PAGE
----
Sunday, May 29, 2011

#332: Rocco and His Brothers

1960, TSDPT Rank #160

This film is widely considered a masterpiece by many fans of Visconti and European film in general. It has been cited as a perfect film by Francis Ford Coppola, and as his primary inspiration in the making of The Godfather. It's a 3-hour operatic family epic, with intense, tragic characters - but it's a clumsy and plodding film. There are a number of very good scenes in this films, and some great actors and actresses, but they are lost amid the thick underbrush of bad pacing and lost momentum. There is enough potential in this film for it to be a masterpiece, and I think that's why it gets the acclaim it does even today. But if you compare this film with Visconti's glorious, mesmerizing film The Leopard, from a few years later and with about the same length - the flaws inherent in Rocco and His Brothers are brought right out. I think the issue was that Visconti wasn't quite equipped to handle a film of this magnitude yet. He had already proved his skill and talents with the operatic melodramatic Senso, from 1954. I think also that the mere fact that Senso and The Leopard work as well as they do point to the fact that Visconti's strong points are brought out better in color than in black and white - as in this film, where the visuals are quite muted and unspectacular. If you watch this film, you will definitely draw the comparisons to Coppola's masterpiece, The Godfather, but I would warn you that despite its strong points and emotional peaks, Rocco and His Brothers is quite stilted and flawed - and a bit of a chore to get through. Not Visconti's best work by a long shot.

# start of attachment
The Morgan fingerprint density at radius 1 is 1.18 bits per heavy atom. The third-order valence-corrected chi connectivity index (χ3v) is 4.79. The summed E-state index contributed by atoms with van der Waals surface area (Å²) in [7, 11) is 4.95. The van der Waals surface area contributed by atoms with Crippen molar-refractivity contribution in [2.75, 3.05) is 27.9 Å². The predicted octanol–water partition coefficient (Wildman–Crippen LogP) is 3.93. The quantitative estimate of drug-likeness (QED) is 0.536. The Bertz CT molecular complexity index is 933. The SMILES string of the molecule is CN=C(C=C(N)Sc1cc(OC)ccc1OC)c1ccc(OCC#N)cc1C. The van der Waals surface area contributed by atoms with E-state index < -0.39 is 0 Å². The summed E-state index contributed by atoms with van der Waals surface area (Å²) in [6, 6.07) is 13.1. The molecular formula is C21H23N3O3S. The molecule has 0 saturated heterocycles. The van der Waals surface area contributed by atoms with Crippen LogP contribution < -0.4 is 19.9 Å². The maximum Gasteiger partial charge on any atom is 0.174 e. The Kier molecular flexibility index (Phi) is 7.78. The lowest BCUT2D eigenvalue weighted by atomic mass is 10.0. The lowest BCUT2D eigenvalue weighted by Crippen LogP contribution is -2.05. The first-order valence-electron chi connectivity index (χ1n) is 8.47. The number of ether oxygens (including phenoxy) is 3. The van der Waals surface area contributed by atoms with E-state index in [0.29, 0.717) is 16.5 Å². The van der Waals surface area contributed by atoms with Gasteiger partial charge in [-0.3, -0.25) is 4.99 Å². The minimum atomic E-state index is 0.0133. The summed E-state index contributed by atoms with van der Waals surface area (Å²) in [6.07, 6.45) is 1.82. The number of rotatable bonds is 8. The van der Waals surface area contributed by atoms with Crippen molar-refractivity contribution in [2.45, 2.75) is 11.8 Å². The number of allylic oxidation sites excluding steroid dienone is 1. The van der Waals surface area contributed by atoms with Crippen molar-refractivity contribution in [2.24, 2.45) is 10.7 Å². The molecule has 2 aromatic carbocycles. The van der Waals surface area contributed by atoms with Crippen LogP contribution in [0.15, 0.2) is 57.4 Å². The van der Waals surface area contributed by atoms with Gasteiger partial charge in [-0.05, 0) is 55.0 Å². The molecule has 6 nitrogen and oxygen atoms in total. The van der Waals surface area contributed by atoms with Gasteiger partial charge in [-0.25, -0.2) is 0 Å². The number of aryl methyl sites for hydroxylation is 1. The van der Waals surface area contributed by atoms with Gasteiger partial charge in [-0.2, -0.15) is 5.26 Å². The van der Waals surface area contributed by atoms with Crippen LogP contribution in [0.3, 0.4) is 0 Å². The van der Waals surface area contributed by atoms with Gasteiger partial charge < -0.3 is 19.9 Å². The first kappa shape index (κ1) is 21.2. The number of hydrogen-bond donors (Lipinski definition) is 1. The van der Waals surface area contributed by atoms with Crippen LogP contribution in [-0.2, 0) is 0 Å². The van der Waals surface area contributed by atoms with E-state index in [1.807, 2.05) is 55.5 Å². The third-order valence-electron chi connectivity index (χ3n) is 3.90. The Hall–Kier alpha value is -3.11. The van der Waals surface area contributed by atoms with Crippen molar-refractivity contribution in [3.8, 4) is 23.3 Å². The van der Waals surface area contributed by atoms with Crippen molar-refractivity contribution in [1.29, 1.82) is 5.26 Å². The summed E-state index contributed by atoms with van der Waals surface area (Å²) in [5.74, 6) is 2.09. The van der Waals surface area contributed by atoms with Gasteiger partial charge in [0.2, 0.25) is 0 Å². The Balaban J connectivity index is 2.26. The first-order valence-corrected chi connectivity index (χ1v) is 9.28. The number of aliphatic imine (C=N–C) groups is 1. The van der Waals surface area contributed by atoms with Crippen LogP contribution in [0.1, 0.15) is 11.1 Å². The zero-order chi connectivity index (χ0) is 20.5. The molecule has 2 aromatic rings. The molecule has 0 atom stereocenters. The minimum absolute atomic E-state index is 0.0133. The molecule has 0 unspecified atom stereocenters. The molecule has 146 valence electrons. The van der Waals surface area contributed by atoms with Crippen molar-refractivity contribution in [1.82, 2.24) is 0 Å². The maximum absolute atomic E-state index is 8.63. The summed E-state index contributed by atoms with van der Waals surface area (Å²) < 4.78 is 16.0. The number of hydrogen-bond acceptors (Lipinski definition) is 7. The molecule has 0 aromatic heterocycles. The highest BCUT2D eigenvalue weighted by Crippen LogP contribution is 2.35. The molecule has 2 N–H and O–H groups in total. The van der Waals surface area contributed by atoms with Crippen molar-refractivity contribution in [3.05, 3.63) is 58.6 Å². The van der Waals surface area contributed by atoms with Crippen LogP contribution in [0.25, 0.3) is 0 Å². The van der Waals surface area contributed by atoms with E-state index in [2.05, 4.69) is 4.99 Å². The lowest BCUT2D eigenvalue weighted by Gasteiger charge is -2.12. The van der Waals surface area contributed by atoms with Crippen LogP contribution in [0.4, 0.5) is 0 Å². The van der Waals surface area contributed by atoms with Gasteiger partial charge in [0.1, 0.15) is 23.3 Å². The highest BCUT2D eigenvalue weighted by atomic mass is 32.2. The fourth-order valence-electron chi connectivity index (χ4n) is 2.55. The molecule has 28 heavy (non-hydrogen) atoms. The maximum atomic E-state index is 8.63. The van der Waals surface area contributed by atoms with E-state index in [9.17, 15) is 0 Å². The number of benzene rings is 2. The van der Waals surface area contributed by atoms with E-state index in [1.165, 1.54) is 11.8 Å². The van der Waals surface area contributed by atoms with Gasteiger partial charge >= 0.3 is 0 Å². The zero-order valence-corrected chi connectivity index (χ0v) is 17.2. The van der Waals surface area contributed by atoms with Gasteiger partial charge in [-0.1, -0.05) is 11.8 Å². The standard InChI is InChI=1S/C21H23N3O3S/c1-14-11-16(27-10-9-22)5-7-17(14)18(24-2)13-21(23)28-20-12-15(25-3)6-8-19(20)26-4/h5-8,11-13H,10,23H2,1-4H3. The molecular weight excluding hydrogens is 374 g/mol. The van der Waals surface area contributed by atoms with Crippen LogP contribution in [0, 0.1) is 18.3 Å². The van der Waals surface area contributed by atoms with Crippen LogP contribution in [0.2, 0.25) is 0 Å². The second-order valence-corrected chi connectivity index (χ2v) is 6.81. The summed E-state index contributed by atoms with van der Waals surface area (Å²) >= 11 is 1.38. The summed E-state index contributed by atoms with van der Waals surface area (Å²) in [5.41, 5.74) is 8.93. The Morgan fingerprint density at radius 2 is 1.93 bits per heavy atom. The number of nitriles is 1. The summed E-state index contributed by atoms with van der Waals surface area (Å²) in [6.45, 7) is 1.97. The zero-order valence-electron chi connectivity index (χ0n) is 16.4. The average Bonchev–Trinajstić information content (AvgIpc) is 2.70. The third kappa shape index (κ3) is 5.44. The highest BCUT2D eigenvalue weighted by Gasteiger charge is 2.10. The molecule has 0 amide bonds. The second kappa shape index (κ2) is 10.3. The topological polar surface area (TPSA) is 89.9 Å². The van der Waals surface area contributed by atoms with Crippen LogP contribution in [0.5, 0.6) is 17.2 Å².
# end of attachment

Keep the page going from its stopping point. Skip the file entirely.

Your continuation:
(Rating: 5/10)

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